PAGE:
11/30/11. Per the New Jersey Law Journal (coming out next week) we will be informed that the refusal bill I mentioned last week (which would remove the requirement that police inform defendants they do not have a right to refuse) got pushed up in committee … before the State Bar even got a chance to review it… and that in the Attorney General’s words, the bill was its own “initiative” to defeat defendants who do “ not speak English”. I leave it to you to decide whether that sounds kosher, but if passed the bill would seem to rob all defendants of the due process right (or at least a fundamental fairness right) to know that refusal by silence or assertion of right to a lawyer is not encompassed within Miranda. I wonder if this bill’s reasoning isn’t like throwing the baby out with the bath water?
11/22/11. NJ assembly bill A3400 which passed the judiciary committee yesterday and now moves on to the Assembly as a whole. It is a bill that answers State v Marquez not by dealing with the language issue but by bypassing the requirement that the notice be read at all. There may not be too much left of the confusion doctrine now, although it survives, but this bill may resurrect it in spades since defendants would be advised of Miranda and not at all as to the lack of a right to refuse a breath test. Once again IMHO there seems to be a rush to change a law that just “ain’t broke”. It might be better to say it only has to be read in English that do away with the reading altogether, at least the vast majority of citizens would still be informed that refusing to take a breath test has its own consequences is not like remaining silent.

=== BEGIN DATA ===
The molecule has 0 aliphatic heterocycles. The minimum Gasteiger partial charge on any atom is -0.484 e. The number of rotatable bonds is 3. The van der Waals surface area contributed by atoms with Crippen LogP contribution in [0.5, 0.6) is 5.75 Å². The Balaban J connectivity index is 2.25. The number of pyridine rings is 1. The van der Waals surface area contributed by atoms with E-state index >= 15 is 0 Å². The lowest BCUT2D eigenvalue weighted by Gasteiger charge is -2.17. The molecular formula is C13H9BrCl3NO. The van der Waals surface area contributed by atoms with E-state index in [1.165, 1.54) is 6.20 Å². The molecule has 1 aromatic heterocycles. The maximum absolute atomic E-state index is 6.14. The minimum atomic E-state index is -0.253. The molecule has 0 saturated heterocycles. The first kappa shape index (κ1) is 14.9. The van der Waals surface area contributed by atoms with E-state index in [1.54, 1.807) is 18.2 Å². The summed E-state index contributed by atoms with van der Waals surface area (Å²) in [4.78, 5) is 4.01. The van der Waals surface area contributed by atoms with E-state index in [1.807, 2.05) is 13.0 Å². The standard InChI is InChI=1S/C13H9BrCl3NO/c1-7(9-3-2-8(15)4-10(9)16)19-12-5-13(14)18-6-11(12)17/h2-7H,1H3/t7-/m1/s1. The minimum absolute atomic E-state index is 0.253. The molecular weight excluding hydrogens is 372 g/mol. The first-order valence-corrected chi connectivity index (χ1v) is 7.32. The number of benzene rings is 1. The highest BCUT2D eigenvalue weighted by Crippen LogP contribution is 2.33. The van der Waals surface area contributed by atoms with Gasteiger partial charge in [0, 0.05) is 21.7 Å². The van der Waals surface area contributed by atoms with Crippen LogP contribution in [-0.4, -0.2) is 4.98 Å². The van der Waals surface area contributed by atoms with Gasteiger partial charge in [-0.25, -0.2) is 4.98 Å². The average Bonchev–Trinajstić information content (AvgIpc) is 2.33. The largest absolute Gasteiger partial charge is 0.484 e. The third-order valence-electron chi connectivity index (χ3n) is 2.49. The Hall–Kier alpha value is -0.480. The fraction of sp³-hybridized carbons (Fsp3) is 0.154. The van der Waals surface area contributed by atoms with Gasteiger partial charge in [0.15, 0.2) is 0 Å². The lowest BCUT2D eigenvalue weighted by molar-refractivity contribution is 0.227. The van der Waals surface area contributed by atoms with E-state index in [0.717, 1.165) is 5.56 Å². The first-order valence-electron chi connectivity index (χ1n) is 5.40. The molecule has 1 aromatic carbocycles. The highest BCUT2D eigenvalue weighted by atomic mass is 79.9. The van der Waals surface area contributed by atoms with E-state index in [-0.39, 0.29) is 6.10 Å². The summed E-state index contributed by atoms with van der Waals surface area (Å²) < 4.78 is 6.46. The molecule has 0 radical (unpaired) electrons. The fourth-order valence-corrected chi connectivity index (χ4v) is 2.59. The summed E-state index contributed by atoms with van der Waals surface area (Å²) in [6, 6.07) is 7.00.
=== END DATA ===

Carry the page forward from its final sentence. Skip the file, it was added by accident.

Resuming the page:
Today in State v Zeikel, (published) the App Div held once again that a NY driving while impaired counts as a prior (see State v Lawrence App Div 1983) . This time the court had to address the amended NY statute but also came to the conclusion was still “similar” enough to our 4-50 to count. This panel went on to hold that changing sentencing laws was not an ex post facto law or a due process violation. These latter holdings are significant as they would lay the ground work for constitutional muster if the legislature changed the 4-50 statute (post Ciancaglini) to make a refusal count as a prior DWI. The Court also addressed the issue of a defendant’s certification, here that the reading was a .06, as alone not enough to sustain his burden of persuasion. .